“Did you catch what they looked like?”
“Too far away — they were just blobs on the road.”
“Blast,” Morgan muttered. No horses — and her home was awfully far from any habitation that could be truthfully called “pleasant walking distance.” Especially on a day like today, chilled with the last of winter’s blast, snow blanketing the ground for miles. Nobody in their right mind would be out for a cheerful walk today.
Except, perhaps, for a witch … who could use spells to warm her … but Accolon said there were three of them …
The wards hadn’t sensed any malevolence. Morgan would take comfort in that. All the same, she grabbed her cloak from its hook at the bottom of the stairs before she left the house. After all, if she was going to have to defend her territory, there was no use in wasting valuable magic to keep herself warm.
But she barely got more than a few steps out the door before she stopped dead.
She knew who the unfamiliar witch was. It was the one in the back, with the dirty dress and the long, straggled dark hair. But the wards didn’t tell her that. Her eyes did. Because she knew the other two members of the party.
Still, only one name made it from her lips: “Jessie!”
Jessie looked up with a grin that said more about her and Will’s trip here than any number of hours recounting all the gory details.
Morgan couldn’t help herself, she vaulted across the courtyard to catch her niece in her arms as soon as she mounted the last step. Accolon followed as best he could, grabbing Will’s hand and shaking it, probably so the poor boy wouldn’t feel left out.
“Jess!” Morgan gasped, closing her eyes and drawing Jessie closer — or did Jessie come closer of her own accord? She couldn’t tell. She didn’t care. “Where — how — when –”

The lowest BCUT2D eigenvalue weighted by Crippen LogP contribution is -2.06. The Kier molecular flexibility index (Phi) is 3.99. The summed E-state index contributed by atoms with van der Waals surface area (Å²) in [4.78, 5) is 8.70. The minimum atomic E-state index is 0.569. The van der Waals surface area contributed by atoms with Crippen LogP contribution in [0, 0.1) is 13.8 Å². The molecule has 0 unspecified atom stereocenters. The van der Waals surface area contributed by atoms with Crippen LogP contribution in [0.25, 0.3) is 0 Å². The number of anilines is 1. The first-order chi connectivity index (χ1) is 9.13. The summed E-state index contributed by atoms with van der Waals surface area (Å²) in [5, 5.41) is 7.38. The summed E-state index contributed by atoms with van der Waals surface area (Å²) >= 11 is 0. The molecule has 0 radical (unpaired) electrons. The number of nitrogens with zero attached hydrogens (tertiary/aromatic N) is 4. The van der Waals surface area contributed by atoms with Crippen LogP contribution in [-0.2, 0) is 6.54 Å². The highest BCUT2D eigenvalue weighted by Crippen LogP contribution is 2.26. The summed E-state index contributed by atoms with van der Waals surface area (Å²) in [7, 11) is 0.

Accolon said it much better. “Welcome home, kids. You look like shit. What the hell happened to you?” He seemed to catch sight of their companion and added, “Sorry. Zombie, no filter.”
“Er …” was the first word Morgan heard Jessie and Will’s traveling companion say. The voice sounded somehow … familiar, though Morgan couldn’t place the face.
Besides, she had — briefly — more important things to worry about. “Accolon!”
“What? I already apologized!”
“Not to Will and Jess!” She finally pulled away from Jessie, absently smoothing a stray curl from her face, as she’d smooth the hair back from Ravenna’s face. “Forgive my husband. He knows not what he does.”
“Understood,” Jessie replied, with as close to a real smile as Morgan expected to get out of her.
“But come in, come in! You must be starving — freezing!” No, not freezing, they had spells for that. “Exhausted!” They surely looked the latter. “Come on …” Morgan hooked her arm through Jessie’s, thought better of it, and passed her to her husband. “Accolon, bring them all in, won’t you? I have … business …”
Jessie shot her a grateful look as Accolon ushered them into the house. She needn’t have, but at least it showed that she understood. After all, Jessie and Will both had parents who would want to be informed that they were back. So Morgan conjured two servanti and two parchments with a simple message — They’re home! — and sent both of them off, one to Camelot and one to Avilion.
Then she hurried inside, after her guests.
“Morgan, they say they’re not hungry!” Accolon murmured as he met her in the vestibule, following in her wake as she hurried into the dining room — probably picked as the receiving room because it was the only one in the house with six chairs.
Morgan could only shrug at him as she hurried into one of the open seats.